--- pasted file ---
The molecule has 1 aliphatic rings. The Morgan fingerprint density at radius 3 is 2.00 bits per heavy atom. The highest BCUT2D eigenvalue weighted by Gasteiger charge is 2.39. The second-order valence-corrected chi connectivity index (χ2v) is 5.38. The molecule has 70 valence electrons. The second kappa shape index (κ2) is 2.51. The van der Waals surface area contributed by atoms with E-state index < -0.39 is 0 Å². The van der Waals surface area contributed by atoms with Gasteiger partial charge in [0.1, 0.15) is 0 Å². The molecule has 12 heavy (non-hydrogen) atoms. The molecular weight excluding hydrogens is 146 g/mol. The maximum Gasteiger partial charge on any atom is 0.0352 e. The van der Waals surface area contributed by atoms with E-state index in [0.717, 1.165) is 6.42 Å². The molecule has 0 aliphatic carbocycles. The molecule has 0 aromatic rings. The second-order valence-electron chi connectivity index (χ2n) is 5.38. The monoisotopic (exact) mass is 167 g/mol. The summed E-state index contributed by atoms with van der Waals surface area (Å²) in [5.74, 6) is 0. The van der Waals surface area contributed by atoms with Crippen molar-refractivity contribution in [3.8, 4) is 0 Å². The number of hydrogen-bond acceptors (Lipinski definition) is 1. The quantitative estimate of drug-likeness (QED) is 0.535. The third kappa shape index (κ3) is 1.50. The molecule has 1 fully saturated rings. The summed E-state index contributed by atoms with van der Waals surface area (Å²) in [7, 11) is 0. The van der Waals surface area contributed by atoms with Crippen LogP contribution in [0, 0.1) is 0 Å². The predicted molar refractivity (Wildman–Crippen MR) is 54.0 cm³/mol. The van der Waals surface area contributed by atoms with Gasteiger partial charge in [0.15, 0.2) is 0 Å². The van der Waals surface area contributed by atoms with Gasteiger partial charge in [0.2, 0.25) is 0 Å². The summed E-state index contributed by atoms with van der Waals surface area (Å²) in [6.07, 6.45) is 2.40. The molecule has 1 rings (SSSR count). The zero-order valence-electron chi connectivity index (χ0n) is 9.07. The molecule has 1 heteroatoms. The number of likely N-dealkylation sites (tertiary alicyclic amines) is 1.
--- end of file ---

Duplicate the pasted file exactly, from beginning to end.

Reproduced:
The molecule has 1 aliphatic rings. The Morgan fingerprint density at radius 3 is 2.00 bits per heavy atom. The highest BCUT2D eigenvalue weighted by Gasteiger charge is 2.39. The second-order valence-corrected chi connectivity index (χ2v) is 5.38. The molecule has 70 valence electrons. The second kappa shape index (κ2) is 2.51. The van der Waals surface area contributed by atoms with E-state index < -0.39 is 0 Å². The van der Waals surface area contributed by atoms with Gasteiger partial charge in [0.1, 0.15) is 0 Å². The molecule has 12 heavy (non-hydrogen) atoms. The molecular weight excluding hydrogens is 146 g/mol. The maximum Gasteiger partial charge on any atom is 0.0352 e. The van der Waals surface area contributed by atoms with E-state index in [0.717, 1.165) is 6.42 Å². The molecule has 0 aliphatic carbocycles. The molecule has 0 aromatic rings. The second-order valence-electron chi connectivity index (χ2n) is 5.38. The monoisotopic (exact) mass is 167 g/mol. The summed E-state index contributed by atoms with van der Waals surface area (Å²) in [5.74, 6) is 0. The van der Waals surface area contributed by atoms with Crippen molar-refractivity contribution in [3.8, 4) is 0 Å². The number of hydrogen-bond acceptors (Lipinski definition) is 1. The quantitative estimate of drug-likeness (QED) is 0.535. The third kappa shape index (κ3) is 1.50. The molecule has 1 fully saturated rings. The summed E-state index contributed by atoms with van der Waals surface area (Å²) in [7, 11) is 0. The van der Waals surface area contributed by atoms with Crippen LogP contribution in [0, 0.1) is 0 Å². The predicted molar refractivity (Wildman–Crippen MR) is 54.0 cm³/mol. The van der Waals surface area contributed by atoms with Gasteiger partial charge in [0.15, 0.2) is 0 Å². The van der Waals surface area contributed by atoms with Gasteiger partial charge in [0.2, 0.25) is 0 Å². The summed E-state index contributed by atoms with van der Waals surface area (Å²) in [6.07, 6.45) is 2.40. The molecule has 1 rings (SSSR count). The zero-order valence-electron chi connectivity index (χ0n) is 9.07. The molecule has 1 heteroatoms. The number of likely N-dealkylation sites (tertiary alicyclic amines) is 1.